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      Hemodynamic Effects and Pharmacokinetics of Oral Milrinone for Short-Term Support in Acute Heart Failure

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          Abstract

          The present study evaluated the acute hemodynamic response, effects on subjective symptoms and physical findings, and the pharmacokinetics of a single oral dose (2.5, 5, or 10 mg) of milrinone in 31 patients with acute or decom-pensated heart failure. We found a significant increase in cardiac index (29, 31, and 29%, respectively, p < 0.01) and a significant decrease in pulmonary capillary wedge pressure (39, 43, and 47%, respectively, p < 0.01) accompanied with improvement in subjective symptoms and physical findings. These hemodynamic effects persisted for 4-8 h after each dosage of milrinone. Dose-dependent hemodynamic response was observed between the drug concentration and percent maximum changes in pulmonary capillary wedge pressure (peak milrinone concentration, 2.5 mg: 99.99 ± 57.49, 5 mg: 187.11 ± 71.37, and 10 mg: 300.94 ± 158.5 ng/ml). The finding, together with results of the Prospective Randomized Milrinone Survival Evaluation (PROMISE) study, suggests lower dose of milrinone will be useful for the short-term inodilator support in patients with acute or decompensated heart failure.

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          Author and article information

          Journal
          CRD
          Cardiology
          10.1159/issn.0008-6312
          Cardiology
          S. Karger AG
          0008-6312
          1421-9751
          1995
          1995
          18 November 2008
          : 86
          : 1
          : 34-40
          Affiliations
          Japanese Oral Milrinone Hemodynamic Investigators: aNippon Medical School Hospital, bSurugadai Ninon University Hospital, cNihon University Hospital, dToho University Hospital, eTokyo Metropolitan Hiroo Hospital, fSakakibara Heart Institute, gOhgaki Municipal Hospital, Japan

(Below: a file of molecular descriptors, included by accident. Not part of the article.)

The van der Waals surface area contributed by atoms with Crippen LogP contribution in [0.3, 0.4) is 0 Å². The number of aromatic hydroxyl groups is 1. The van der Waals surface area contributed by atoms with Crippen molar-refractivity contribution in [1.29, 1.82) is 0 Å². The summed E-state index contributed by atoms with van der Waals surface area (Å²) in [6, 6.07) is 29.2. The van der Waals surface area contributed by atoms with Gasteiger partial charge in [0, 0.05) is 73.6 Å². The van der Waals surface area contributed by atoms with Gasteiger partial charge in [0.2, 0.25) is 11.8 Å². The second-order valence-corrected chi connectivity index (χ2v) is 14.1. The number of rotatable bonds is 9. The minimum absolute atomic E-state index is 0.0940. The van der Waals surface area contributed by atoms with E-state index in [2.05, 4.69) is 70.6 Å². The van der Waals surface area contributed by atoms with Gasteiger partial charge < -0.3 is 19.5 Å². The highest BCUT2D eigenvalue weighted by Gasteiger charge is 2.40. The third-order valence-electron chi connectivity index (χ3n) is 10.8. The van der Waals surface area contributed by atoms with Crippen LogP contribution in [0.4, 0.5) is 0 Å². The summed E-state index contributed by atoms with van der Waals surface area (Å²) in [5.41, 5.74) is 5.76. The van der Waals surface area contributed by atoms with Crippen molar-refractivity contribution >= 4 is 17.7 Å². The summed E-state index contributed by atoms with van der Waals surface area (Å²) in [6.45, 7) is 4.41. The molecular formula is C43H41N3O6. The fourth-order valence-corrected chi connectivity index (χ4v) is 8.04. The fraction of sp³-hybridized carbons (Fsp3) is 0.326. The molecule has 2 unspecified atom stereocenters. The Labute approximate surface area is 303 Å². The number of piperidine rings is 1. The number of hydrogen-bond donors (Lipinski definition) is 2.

Article
          176828 Cardiology 1995;86:34–40
          10.1159/000176828
          7728786
          © 1995 S. Karger AG, Basel

          Copyright: All rights reserved. No part of this publication may be translated into other languages, reproduced or utilized in any form or by any means, electronic or mechanical, including photocopying, recording, microcopying, or by any information storage and retrieval system, without permission in writing from the publisher. Drug Dosage: The authors and the publisher have exerted every effort to ensure that drug selection and dosage set forth in this text are in accord with current recommendations and practice at the time of publication. However, in view of ongoing research, changes in government regulations, and the constant flow of information relating to drug therapy and drug reactions, the reader is urged to check the package insert for each drug for any changes in indications and dosage and for added warnings and precautions. This is particularly important when the recommended agent is a new and/or infrequently employed drug. Disclaimer: The statements, opinions and data contained in this publication are solely those of the individual authors and contributors and not of the publishers and the editor(s). The appearance of advertisements or/and product references in the publication is not a warranty, endorsement, or approval of the products or services advertised or of their effectiveness, quality or safety. The publisher and the editor(s) disclaim responsibility for any injury to persons or property resulting from any ideas, methods, instructions or products referred to in the content or advertisements.

          Page count
          Pages: 7
          Categories
          Clinical Pharmacology

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